Instead, neither Auburn nor Tennessee moved, forward or back. Both remain a palindromic 1-0-1 in conference play, but for the Volunteers the penalty for sister-kissing was more severe: dimmed national title hopes. Saturday's draw was their second of the season—the first was a 31-31 tie with Colorado—and no team has finished atop the polls with two ties. Dye had called Majors on Wednesday of last week and needled him for not having attempted a two-point conversion against the Buffaloes with 2:25 to go. Yet when the cravat, so to speak, tightened around Dye's neck with 1:56 remaining in last Saturday night's game, he hesitated not a nanosecond: Up went his index finger, and up from the throats of his assistants arose screams for the kicking team.
Afterward, Dye ticked off three reasons for his decision. "Number one, our best chance for winning was to tie it up, and then force Tennessee into throwing the football," he said. "Little did I know they were going to march down the field and try a field goal. Number two, we played too hard to come away with a loss. And number three, these kids have won three straight [SEC] championships, and a loss might've knocked them out of it this year."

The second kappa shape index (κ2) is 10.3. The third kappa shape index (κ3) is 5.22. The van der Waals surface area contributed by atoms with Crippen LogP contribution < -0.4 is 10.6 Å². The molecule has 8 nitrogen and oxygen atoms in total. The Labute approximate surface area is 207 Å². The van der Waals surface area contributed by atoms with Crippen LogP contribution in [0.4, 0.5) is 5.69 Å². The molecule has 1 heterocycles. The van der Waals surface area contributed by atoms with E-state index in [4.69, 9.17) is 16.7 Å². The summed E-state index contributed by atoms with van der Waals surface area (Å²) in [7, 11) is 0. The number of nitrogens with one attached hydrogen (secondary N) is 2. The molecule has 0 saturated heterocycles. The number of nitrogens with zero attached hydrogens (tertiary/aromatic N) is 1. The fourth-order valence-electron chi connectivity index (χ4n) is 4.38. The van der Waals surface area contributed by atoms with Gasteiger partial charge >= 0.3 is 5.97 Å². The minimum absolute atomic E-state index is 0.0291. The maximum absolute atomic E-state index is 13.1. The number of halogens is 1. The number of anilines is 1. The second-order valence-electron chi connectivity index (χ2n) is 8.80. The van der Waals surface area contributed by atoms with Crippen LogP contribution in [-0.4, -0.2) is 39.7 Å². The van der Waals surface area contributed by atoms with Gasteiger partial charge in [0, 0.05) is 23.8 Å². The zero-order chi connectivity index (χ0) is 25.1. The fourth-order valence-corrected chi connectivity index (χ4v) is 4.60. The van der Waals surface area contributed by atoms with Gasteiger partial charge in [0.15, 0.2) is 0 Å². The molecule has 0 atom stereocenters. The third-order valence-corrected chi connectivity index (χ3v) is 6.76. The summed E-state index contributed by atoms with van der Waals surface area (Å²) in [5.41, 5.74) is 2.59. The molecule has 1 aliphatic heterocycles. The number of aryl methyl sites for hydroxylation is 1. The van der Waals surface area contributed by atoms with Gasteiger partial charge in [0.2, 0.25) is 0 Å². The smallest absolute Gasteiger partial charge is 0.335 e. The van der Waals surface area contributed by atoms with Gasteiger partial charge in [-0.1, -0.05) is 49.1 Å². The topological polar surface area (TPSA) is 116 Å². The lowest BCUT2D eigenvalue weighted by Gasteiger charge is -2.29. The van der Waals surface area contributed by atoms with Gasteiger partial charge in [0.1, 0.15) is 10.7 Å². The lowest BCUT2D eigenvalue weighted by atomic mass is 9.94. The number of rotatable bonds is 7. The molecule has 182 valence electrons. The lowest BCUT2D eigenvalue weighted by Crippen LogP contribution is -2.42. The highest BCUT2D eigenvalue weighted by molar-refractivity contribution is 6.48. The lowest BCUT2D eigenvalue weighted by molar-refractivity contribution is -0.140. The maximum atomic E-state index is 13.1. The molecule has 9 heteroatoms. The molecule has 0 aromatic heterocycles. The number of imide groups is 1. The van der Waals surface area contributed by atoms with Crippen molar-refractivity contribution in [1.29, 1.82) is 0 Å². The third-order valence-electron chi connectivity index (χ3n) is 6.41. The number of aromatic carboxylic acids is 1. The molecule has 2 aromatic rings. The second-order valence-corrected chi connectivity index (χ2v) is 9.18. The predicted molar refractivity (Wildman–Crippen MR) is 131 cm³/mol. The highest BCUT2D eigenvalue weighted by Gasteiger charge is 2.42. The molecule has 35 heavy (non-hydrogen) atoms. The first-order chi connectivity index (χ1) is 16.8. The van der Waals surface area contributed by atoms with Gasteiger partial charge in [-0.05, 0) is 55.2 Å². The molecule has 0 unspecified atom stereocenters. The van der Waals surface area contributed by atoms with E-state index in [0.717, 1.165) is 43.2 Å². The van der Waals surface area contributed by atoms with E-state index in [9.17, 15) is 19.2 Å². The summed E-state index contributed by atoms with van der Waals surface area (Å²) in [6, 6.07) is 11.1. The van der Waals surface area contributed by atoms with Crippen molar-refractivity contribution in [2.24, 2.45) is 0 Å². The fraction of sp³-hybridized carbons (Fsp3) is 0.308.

Auburn needs to remain undefeated both inside and outside the conference to stay in another, larger battle it is waging—with ennui. The Tigers have won or shared the SEC title for three years running, and that distinction has lost some of its allure for them. "After doing something over and over again," says Lombardi Trophy candidate defensive tackle David Rocker, "you ask yourself, 'What can I do to make this more exciting?' We feel a national championship is within reach."
Until Saturday, White was the x factor. Does he take charge in the huddle, chew guys out, tell them to shut up? "Nooo!" says All-America guard Ed King, laughing. "You can tell he's a first-year quarterback. Sometimes he talks so light we have to say, 'Speak up, Stan.' "